If an SQLite build does not include FTS3, then any attempt to prepare an
  SQL statement to create an FTS3 table or to drop or access an existing 
  FTS3 table in any way will fail. The error message returned will be similar 
  to "no such module: fts3".

[h1 "MATCH Expression Syntax"]

[h2 "Advanced Query Syntax"]

[h2 "Legacy Query Syntax"]

[h1 "Auxillary functions - Snippets and Offsets"]

[h1 "Custom Tokenizers" customtokenizer {custom tokenizer}]

[h1 "Data Structures"]

  This section describes at a high-level the way the FTS3 module stores its
  index and content in the database. It is <b>not necessary to read or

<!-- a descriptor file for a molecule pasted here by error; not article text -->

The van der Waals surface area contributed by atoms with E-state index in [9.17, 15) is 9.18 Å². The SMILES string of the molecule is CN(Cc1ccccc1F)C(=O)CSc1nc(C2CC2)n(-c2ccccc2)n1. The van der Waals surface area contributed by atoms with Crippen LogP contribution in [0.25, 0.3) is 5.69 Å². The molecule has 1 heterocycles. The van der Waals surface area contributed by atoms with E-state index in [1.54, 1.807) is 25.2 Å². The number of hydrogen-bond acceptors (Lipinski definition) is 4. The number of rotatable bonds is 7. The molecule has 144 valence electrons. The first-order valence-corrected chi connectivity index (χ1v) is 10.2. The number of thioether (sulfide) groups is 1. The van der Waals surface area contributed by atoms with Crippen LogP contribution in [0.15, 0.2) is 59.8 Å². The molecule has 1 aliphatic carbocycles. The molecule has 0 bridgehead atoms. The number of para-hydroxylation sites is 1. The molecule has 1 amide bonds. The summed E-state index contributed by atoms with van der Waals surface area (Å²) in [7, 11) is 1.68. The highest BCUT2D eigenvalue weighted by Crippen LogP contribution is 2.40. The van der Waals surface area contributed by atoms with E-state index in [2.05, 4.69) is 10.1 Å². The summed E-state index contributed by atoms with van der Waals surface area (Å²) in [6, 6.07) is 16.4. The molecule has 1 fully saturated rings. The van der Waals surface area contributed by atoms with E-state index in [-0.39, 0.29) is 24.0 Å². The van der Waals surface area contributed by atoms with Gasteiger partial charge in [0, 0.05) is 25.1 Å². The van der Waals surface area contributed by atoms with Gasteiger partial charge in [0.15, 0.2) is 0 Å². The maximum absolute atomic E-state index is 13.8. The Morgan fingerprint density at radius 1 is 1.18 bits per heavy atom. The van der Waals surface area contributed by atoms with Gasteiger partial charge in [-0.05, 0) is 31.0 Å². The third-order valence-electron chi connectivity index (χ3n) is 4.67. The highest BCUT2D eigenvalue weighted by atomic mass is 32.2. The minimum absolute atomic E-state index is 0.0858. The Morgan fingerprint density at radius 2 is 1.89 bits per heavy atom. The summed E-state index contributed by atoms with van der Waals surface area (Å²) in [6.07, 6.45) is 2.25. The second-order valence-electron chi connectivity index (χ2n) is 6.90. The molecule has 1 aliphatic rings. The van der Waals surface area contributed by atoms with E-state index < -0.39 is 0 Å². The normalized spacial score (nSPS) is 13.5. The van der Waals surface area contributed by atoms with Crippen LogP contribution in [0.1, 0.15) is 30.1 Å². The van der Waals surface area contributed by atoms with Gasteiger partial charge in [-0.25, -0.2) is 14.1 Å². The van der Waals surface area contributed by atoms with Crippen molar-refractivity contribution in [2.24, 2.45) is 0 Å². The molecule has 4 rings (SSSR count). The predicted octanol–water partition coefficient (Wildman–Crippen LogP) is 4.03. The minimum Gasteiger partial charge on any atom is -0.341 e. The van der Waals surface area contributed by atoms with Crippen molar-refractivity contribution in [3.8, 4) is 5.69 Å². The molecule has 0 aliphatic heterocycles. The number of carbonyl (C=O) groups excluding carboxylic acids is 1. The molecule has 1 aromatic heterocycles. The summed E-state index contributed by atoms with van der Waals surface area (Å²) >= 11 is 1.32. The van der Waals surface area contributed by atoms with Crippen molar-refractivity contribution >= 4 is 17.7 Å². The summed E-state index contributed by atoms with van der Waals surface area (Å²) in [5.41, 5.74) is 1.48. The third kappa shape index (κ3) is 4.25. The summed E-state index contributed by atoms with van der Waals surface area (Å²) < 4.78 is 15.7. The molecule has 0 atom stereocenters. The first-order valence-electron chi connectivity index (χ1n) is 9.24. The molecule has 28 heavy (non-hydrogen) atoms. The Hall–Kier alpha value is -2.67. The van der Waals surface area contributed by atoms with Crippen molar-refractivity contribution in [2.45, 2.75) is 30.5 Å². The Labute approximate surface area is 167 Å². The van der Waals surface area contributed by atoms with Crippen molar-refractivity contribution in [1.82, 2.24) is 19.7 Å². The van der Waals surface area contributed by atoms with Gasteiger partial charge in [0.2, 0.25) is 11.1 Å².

understand the material in this section in order to use FTS3</b> in an 
  application. However, it may be useful to application developers attempting 
  to analyze and understand FTS3 performance characteristics, or to developers 
  contemplating enhancements to the existing FTS3 feature set.

  For each FTS3 virtual table in a database, three real (non-virtual) tables 
  are created to store the underlying data. The real tables are named "%_content",
  "%_segdir" and "%_segments", where "%" is replaced by the name supplied by
  the user for the FTS3 virtual table.

  The leftmost column of the "%_content" table is an INTEGER PRIMARY KEY field
  named "docid". Following this is one column for each column of the FTS3
  virtual table as declared by the user, named by prepending the column name
  supplied by the user with "c<i>N</i>", where <i>N</i> is the index of the 
  column within the table, numbered from left to right starting with 1. Data